There are two types of fly fishers in the world: the ones who are thinking about getting another fly rod, and the ones who are actively shopping for another fly rod.
Be it graphite, fiberglass, or bamboo, a fly rod is what makes the real connection between the fisher and the fishing. Your hand holds the cord, you feel the line load, and you (hopefully) experience the fight of a fish. For those reasons, and because we like stuff, most anglers are always thinking about another fly rod.
You might want an upgrade, need to fill a hole in your arsenal, or simply desire one more fly rod. And some folks can just go out and buy whatever they’d like, whenever they’d like. For the rest of us, the process takes a little bit of deliberation. Recently I wrote about the merits of casting any rod you might be interested in well before you get too deep down the rabbit hole of considering purchasing it. Here are three more posts that address the issue from a number of perspectives: steps to go through when beginning the process, what I like about a new rod I have, and the feasibility of sticking with an older piece of gear.
Read and watch them all here:
Line weight, price, castability, and usefulness. There, I spoiled the article for you. That being said, these “common sense” items aren’t always given their due diligence. From years of selling (and more years of buying!) fly rods, these are some of the key areas that I like to walk people through as they consider rod A versus rod B. This really is helpful when rod A is $500 more than rod B.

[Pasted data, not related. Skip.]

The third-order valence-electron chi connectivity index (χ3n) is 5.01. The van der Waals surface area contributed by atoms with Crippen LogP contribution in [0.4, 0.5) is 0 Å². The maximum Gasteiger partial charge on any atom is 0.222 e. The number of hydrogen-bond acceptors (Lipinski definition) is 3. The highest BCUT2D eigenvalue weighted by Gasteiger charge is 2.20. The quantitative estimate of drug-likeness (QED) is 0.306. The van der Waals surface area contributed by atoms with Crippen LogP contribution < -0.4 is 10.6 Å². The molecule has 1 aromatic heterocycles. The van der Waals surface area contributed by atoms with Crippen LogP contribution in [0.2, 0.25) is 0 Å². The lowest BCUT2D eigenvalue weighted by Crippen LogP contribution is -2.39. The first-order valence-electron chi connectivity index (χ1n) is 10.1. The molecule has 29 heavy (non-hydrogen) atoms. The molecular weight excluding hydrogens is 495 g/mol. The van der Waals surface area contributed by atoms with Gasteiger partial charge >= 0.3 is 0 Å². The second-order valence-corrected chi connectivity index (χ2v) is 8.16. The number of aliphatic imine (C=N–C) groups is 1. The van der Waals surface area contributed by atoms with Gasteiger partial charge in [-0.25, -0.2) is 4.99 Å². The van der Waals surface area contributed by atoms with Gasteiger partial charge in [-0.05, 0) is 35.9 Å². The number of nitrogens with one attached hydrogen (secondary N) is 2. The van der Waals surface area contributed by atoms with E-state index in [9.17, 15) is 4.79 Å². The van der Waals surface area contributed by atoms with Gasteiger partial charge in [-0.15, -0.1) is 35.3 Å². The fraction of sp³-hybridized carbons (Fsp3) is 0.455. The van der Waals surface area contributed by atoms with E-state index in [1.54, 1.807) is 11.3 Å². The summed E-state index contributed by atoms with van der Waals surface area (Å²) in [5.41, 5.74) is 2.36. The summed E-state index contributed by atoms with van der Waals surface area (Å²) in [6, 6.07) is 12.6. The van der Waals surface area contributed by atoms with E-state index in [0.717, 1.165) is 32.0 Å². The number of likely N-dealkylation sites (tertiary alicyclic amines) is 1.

I don’t do a lot of traditional gear reviews on Casting Across. However, as I’ve become more focused on nymphing and nymphing well I have felt the compulsion to encourage others to take the plunge. I’m a big fan of my Risen Fly 23PS, and I think that some of the characteristics I point out in this brief video are elements of a nymph-specific rod that anyone should look for as they make such a purchase.
…or, just stick with what you have already. I mean, looking back on the year would you rather have another rod in the closet or another set of memories from a fishing trip? Are the energies and efforts spent on shopping for a new rod taking away from focusing on using the gear you already have to catch more fish? I love me some new fly rods, but maybe – just maybe there are circumstances where what we have is what we need.